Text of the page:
Vigilantes burn Roma camp in Marseille, France

A Roma (Gypsy) camp on a roadside in Marseille, 12 September 2012 Roma camps have seen around Marseille
A group of vigilantes have evicted a group of Roma (Gypsies) from a Marseille housing estate and burnt down their camp, French media report.
There were no reports of violence when the 35 Roma people were forced out of the city's Creneaux estate.
Furniture and other items were set on fire at the camp, which was erected on wasteland at the beginning of the week.
Residents had reportedly complained to their mayor, blaming the Roma for burglaries in the area.
Caroline Godard, a member of a Roma rights group called Rencontres Tsiganes, said she was "horrified" by news of the expulsion, Le Monde newspaper reports.
It appears that residents went to the authorities on Thursday morning, before the vigilantes took the law into their own hands.
Marseille has a recent history of tension between residents and Roma who have set up camps there, often just tents erected on patches of bare ground.
The 15th arrondissement of the southern port city, where the Creneaux estate is located, is one of its poorest districts, with a large immigrant population.
'Fouling everything'
At 19:30 (17:30 GMT) on Thursday, a group of about 30 vigilantes ordered the Roma to leave.
By the time police arrived in Creneaux, they found the Roma leaving and no evidence of any violence, a source close to the inquiry told Le Monde.
Officers were only able to record the incident without reporting any crime, according to La Provence newspaper. However, images from the scene clearly show property being burnt.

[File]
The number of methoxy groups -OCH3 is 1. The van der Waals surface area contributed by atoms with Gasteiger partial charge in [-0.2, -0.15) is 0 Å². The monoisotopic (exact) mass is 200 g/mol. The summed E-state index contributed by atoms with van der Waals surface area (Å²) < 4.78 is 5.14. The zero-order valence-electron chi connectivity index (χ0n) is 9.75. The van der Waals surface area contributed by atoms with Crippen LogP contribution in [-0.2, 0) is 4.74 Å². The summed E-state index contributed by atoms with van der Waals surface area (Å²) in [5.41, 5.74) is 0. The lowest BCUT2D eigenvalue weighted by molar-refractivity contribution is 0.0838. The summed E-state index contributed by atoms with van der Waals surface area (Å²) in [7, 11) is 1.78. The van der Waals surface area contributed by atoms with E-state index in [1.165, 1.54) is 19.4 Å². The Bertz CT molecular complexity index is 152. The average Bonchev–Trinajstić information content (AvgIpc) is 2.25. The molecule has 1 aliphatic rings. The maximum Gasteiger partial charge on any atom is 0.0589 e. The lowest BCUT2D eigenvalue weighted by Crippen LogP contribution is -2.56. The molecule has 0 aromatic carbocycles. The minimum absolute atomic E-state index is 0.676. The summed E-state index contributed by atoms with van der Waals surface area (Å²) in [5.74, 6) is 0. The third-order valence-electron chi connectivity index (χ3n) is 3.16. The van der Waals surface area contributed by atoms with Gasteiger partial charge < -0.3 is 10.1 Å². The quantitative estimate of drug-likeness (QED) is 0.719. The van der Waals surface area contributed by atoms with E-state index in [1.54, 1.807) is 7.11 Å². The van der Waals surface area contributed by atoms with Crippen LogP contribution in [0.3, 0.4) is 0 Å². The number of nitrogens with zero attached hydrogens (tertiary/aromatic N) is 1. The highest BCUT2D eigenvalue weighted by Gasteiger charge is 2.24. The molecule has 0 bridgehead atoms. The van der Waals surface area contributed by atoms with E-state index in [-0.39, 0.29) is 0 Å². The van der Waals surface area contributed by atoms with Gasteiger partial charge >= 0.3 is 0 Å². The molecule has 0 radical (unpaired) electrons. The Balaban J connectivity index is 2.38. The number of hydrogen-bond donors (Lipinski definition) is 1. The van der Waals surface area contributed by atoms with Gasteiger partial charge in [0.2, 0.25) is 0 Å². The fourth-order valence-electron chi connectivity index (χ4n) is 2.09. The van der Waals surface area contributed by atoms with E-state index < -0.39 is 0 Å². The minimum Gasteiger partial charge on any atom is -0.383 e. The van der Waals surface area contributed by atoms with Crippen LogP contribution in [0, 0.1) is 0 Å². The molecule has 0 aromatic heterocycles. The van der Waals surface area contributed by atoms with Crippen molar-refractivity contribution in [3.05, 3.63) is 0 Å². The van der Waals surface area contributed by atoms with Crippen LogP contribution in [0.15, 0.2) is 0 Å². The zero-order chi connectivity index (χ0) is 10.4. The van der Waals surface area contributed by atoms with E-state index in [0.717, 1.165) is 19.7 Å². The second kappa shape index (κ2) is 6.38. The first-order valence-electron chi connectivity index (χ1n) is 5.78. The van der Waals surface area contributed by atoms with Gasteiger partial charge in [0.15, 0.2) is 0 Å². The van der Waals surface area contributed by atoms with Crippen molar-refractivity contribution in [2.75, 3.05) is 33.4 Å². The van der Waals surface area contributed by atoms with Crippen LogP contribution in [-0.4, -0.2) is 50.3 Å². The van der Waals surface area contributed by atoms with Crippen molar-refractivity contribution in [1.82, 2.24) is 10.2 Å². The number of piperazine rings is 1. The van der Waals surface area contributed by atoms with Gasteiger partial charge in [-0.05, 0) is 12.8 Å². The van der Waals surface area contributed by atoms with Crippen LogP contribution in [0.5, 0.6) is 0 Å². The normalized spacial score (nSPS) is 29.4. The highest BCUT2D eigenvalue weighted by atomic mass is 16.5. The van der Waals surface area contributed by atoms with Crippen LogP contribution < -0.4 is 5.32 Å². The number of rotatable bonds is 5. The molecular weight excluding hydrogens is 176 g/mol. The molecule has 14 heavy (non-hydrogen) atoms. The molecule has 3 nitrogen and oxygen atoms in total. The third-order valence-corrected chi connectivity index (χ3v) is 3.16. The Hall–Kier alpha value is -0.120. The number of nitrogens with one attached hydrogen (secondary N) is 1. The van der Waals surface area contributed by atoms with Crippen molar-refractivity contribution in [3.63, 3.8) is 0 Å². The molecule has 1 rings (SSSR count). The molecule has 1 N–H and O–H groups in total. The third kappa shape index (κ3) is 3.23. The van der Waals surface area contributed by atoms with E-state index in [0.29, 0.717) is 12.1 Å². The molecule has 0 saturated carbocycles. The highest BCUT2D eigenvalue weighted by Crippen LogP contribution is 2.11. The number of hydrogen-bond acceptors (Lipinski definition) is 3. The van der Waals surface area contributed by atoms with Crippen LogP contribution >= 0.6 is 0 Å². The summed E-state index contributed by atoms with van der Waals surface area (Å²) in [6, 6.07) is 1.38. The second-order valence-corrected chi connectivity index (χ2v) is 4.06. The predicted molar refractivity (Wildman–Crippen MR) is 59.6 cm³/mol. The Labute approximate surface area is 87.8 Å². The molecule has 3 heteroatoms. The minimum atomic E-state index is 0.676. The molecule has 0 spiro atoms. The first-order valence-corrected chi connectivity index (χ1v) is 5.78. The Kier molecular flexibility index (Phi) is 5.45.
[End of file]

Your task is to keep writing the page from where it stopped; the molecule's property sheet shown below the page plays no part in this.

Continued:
Mayor Samia Ghali told AFP news agency that angry residents of Marseille's 15th and 16th arrondissements had come to see her on Thursday morning, accusing the Roma of carrying out burglaries.
Some of the residents accused the Roma of "fouling everything and entering buildings", she said.
One resident, whose name was given only as Sabrina, told La Provence that people had appealed to the authorities only to be told they had to wait several months before they would step in.
"We were given to understand that we had to sort out the matter ourselves," she said.
"So fine, that's what we did. In the afternoon we phoned each other and turned up at the camp. We all know each other here. It happened very fast."
The new Socialist government has been breaking up illegal Roma camps and deporting their inhabitants back to Eastern Europe, resuming a controversial policy followed by the previous conservative government.
An estimated 15,000 foreign Roma were living in illegal camps across France this summer.
Coming mainly from Bulgaria and Romania, they have the right to enter France without a visa but, under special rules, they must have work or residency permits if they wish to stay longer than three months.
From January 2014, or seven years after the two countries' accession to the EU, Romanians and Bulgarians will enjoy full freedom of movement anywhere in the EU.